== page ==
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Just how important is the ‘Obama effect?’

Commentary: Politically Aware

President Barack Obama

At a recent leadership training session, I was told that part of the “Ying/Yang” philosophy is negative energies producing positive results. Never was that more clear than when President Obama declared his support for marriage equality in the wake of North Carolina enshrining discrimination in their constitution. But beyond the elation of the LGBT community, what was the effect of President Obama’s support on:

Marriage equality initiatives

Lest we forget, North Carolina was but the second of six states to vote on marriage equality this year. (New Hampshire went first, with their Republican legislature unable to rouse a bare majority to oppose same-sex marriage.) President Obama’s support would not have changed the result in North Carolina, but it might in Maryland.

In Maryland’s heavily Democratic legislature, the arms to twist were not Republicans (as in New York), but religious representatives largely from communities of color. The same will be true on the ballot initiative. No longer can African American leaders claim “they have the same view as President Obama” when they fail to support equality. That will help in Minnesota, Washington and Maine, but it could put marriage equality over the top in Maryland.

Voters of color

Watch Fox News or MSNBC for 10 minutes, and some pundit will discuss how Obama’s stance will cost him African American votes. Don’t be so sure. As we learned from Prop. 8, it is religiosity, not pigment, that predicts opposition to marriage equality. I find it hard to believe that religious African Americans who supported President Obama despite his pro-choice stance will stay home because he supports same-sex marriage. Particularly when the alternative is a Mormon. (Anti-Mormon sentiments among other faiths is regrettable, but factual.)

The same can be said for Latino and Asian Pacific Islander voters, except that both are even more likely to support marriage equality, regardless of religion.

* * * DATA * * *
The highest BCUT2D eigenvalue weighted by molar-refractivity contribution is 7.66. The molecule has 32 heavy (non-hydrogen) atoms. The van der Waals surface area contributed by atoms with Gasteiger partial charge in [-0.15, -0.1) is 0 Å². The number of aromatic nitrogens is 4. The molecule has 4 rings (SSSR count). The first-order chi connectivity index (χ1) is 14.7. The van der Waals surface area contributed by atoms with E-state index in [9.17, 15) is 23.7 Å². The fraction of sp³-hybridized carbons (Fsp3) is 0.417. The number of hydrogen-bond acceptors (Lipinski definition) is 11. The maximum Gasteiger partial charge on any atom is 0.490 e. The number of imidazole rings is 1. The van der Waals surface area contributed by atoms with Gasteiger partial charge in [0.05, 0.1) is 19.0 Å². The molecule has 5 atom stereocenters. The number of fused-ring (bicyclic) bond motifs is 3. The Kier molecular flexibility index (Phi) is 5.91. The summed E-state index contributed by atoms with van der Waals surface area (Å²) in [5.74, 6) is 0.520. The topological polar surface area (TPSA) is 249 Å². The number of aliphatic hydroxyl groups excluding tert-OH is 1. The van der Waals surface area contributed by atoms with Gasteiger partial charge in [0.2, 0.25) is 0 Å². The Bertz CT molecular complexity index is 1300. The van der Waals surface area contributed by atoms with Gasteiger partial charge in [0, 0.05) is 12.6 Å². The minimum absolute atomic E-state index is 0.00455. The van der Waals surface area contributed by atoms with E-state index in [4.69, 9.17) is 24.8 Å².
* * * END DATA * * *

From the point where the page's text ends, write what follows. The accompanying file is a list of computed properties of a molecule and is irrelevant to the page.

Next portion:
The strong leader question

Ask the Bush family if Americans like their leaders to have a strong backbone. George W. Bush won a second term despite a Katrina fail because he “stuck to his guns” on the wars in Iraq and Afghanistan. George H.W. Bush didn’t, largely because he bailed on his “no new taxes” pledge.

In coming out for same-sex marriage, part of Obama’s math no doubt included his “strong leader” conundrum. Fearing to admit that he supported marriage equality when everyone believed he did was becoming its own albatross that wasn’t going away given four ballot initiatives in November. By admitting what we all know, Obama has taken a strong stance that Independents who disagree with him may still respect, and that Romney can’t really attack without explaining why he has regressed from being (supposedly) more supportive of LGBT rights than Ted Kennedy to being less supportive than Dick Cheney.

The 2012 election

Politicos will be frantically watching national polls for the next few weeks, trying to guess how Obama’s support of marriage equality will affect his re-election prospects. They are wasting their time.

Presidential elections aren’t national. They are a series of state elections. Imagine that President Obama’s position gains a million votes in California and loses 3 million in Texas. With respect to the popular vote, he’s down 2 million. In the Electoral College, nothing has changed, because he still wins California and still loses Texas.

What matters is how this affects the swing states that will decide the Electoral College. On election night, it was Obama’s victory in Ohio that seemed to make his victory certain, though in retrospect, statistician and blogger Nate Silver says it was Colorado that gave him electoral vote 271. Both of those states will be in play again in 2012, and his support for marriage equality may help him in both. Coloradans, like other Mountain West voters, have an independent/libertarian streak and think the government should stay out of marriage. The swing vote in Ohio and other Rust Belt states is often Catholics, many of whom support marriage equality despite the edicts of Pope Benedict.

In reality, the 2012 election remains more likely to be decided by the economy than social issues. But should the election come down to marriage equality, my money is on President Obama, a spectacular campaigner with a principled stance who has six months to sell it.

San Diego mayoral candidate Nathan Fletcher has often voiced his support of same-sex marriage. Visit LGBTweekly.com to read the Politically Aware analysis of how President Obama’s declaration of support for same-sex marriage might affect Fletcher’s electoral chances.

Short URL: http://lgbtweekly.com/?p=24557

Posted by on May 17, 2012. Filed under Politically Aware. You can follow any responses to this entry through the RSS 2.0. You can leave a response or trackback to this entry

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